ATLANTA -- The start of the Atlanta Braves’ first rookie development camp was a hit with the team’s top draft pick from 2010.
Matt Lipka, 18, sounded like a school kid as he gushed about the week’s schedule that includes trips to Atlanta Hawks, Atlanta Thrashers and Georgia Tech games and a visit to the Martin Luther King Center.
“It’s like a field trip,” Lipka said. “It’s awesome.”
The 26 minor league players who gathered Tuesday at Turner Field also found their names on lockers in the clubhouse and Braves backpacks stuffed with gifts hanging in each locker.
Lipka, an infielder from Frisco, Texas, said seeing his nameplate on a locker between All-Star catcher Brian McCann and veteran reliever Peter Moylan “just adds to the hunger” to play for the Braves.
Infielder Tyler Pastornicky, IMG Academy baseball program alumni., said he was speechless when he turned to see Hall of Famer Hank Aaron walk through the clubhouse.
“That was pretty crazy,” said Pastornicky, who came to the Braves in the 2010 trade that sent shortstop Yunel Escobar to Toronto. “It was awesome -- a Hall of Fame legend.”
The Braves are going to a lot of trouble to make their top prospects feel comfortable, and they hope the return on their investment comes when the players are called up to Atlanta.
“Our hope for them, and somewhat our expectation is that this is the Braves team of the future,” said general manager Frank Wren. “This is the team we hope will carry us to championships in the future. That’s why we’re spending this time and effort to make them feel as comfortable as possible.”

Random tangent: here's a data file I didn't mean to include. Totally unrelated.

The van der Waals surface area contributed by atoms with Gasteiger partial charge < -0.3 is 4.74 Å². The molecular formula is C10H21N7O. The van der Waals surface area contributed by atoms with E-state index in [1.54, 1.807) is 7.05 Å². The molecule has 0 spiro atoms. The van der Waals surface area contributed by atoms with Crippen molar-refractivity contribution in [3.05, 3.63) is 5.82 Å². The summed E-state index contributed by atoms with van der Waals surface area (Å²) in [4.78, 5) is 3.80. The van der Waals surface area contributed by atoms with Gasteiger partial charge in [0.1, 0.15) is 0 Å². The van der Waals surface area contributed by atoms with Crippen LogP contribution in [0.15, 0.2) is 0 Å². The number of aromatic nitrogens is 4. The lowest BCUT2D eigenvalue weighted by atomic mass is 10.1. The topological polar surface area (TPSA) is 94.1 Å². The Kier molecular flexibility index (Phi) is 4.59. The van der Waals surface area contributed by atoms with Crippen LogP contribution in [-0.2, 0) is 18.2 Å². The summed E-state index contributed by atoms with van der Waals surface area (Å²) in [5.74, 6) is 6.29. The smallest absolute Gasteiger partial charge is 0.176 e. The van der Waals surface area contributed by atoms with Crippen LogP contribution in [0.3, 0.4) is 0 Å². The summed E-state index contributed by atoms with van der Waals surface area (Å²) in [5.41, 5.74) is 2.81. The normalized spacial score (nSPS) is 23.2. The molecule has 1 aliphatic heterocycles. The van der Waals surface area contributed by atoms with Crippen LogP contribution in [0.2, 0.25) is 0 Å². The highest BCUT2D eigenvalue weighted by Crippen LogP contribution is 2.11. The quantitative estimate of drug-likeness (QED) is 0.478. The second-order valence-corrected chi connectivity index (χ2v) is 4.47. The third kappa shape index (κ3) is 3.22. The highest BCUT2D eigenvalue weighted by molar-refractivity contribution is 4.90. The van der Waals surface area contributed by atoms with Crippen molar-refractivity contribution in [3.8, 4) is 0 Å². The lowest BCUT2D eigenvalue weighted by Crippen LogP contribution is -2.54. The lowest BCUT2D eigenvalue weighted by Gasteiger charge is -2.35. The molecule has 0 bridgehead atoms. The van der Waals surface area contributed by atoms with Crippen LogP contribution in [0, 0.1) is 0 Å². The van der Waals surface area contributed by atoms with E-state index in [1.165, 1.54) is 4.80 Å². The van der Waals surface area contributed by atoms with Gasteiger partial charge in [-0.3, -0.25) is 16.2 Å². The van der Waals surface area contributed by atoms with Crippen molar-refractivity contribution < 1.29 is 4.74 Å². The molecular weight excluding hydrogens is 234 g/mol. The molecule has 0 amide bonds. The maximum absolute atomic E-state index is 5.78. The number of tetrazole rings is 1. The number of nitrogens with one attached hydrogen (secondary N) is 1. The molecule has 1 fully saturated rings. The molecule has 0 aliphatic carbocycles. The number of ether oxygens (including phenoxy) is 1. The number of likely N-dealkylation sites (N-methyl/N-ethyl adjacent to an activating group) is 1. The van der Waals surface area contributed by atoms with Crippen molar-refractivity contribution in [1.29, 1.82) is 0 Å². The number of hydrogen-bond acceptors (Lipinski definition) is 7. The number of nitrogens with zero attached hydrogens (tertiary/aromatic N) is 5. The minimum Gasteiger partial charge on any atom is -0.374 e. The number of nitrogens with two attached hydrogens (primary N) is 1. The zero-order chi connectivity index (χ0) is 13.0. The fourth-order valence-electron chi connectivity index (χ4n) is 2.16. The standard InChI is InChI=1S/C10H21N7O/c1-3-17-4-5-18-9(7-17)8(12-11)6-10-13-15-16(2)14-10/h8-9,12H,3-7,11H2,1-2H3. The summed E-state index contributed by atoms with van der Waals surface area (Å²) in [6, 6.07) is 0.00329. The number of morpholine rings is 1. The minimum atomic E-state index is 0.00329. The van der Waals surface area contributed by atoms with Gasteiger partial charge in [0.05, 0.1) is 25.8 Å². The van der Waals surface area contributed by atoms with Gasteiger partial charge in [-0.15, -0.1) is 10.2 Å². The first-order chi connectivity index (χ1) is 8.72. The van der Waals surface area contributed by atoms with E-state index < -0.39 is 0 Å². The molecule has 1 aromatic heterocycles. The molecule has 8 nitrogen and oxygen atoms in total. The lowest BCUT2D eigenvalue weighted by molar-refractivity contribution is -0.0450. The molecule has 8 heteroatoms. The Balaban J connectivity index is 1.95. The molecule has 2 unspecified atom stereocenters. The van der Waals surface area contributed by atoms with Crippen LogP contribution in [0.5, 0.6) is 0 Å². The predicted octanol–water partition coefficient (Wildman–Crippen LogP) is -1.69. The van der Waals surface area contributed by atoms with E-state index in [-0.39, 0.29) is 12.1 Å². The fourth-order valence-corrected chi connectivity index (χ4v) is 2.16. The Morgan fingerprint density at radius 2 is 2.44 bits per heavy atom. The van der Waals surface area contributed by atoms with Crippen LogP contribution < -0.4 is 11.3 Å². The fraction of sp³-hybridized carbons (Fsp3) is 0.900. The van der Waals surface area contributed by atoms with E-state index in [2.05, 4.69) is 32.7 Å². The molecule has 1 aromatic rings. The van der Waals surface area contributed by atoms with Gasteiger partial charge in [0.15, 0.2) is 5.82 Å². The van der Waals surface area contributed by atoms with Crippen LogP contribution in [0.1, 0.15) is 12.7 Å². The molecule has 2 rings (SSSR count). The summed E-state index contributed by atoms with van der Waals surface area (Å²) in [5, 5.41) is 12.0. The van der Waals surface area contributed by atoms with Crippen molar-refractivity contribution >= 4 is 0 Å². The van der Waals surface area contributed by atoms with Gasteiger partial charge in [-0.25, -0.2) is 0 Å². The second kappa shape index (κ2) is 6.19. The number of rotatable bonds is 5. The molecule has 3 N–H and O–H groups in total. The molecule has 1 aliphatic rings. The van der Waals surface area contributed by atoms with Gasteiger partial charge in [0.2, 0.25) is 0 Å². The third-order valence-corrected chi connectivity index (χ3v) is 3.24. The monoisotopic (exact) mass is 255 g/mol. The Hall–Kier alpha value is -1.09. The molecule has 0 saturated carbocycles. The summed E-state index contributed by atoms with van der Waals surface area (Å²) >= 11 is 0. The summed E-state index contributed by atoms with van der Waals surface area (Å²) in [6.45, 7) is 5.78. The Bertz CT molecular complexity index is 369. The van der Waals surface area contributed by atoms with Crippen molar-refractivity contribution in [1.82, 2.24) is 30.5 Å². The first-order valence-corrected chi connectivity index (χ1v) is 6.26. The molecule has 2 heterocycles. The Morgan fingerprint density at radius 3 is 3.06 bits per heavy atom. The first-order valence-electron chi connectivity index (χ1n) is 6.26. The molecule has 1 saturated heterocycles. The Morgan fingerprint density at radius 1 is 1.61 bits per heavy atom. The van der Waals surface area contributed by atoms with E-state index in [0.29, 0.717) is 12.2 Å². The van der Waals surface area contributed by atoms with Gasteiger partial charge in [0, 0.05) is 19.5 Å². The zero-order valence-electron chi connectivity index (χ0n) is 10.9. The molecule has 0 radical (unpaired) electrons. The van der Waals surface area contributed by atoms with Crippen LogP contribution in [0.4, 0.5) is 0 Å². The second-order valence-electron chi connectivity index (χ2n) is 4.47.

Wren said he hopes the players receive “a total acclimation” to the stadium, coaching staff and the city.
“We always hear stories about rookies not knowing which hotel to go to, not knowing how far it is, not knowing about the traffic in downtown Atlanta, not knowing really which area to live in and how to get to places,” Wren said. “This is all to ease those kind of problems that pop up.”
The week’s schedule began Tuesday with a workout at Turner Field and a speech from Wren.
“Our hope for every single one of you is one day you’re a member of the Atlanta Braves and your home is this clubhouse,” Wren said.
The players played catch on the field, away from last week’s snow still standing in front of the Braves dugout.
The players also hit in the indoor batting cage, but the emphasis of the week is not hitting and pitching.
As a safeguard against such top pitching prospects as Julio Teheran, Arodys Vizcaino and Randall Delgado trying too hard to impress Braves manager Fredi Gonzalez and pitching coach Roger McDowell, the team canceled plans for bullpen sessions.
The offseason schedule is for pitchers to throw at 50 to 60 percent velocity in January.
“I think we all know you put them on the mound with the big league manager and pitching coach watching them, they’re going to throw 90 percent or 100 percent because they’re going to try to impress, and that’s really not what this program is all about,” Wren said.
Teheran, who made the climb from Class A Rome, Ga., to Myrtle Beach, S.C., to Class AA Mississippi last season, could reach Atlanta in 2011.
“I’m sure we’ll see some of these kids,” Gonzalez said.
Vizcaino, another top prospect, was a big name in the trade that sent Javier Vazquez to the Yankees before the 2010 season.
Shortstop Edward Salcedo, 19, received a $1.6 million signing bonus last year.
“It’s incredible,” said Salcedo, a native of the Dominican Republic, of his first day in the camp. “When I learned I was coming here, I was so excited. This is where every player wants to be.”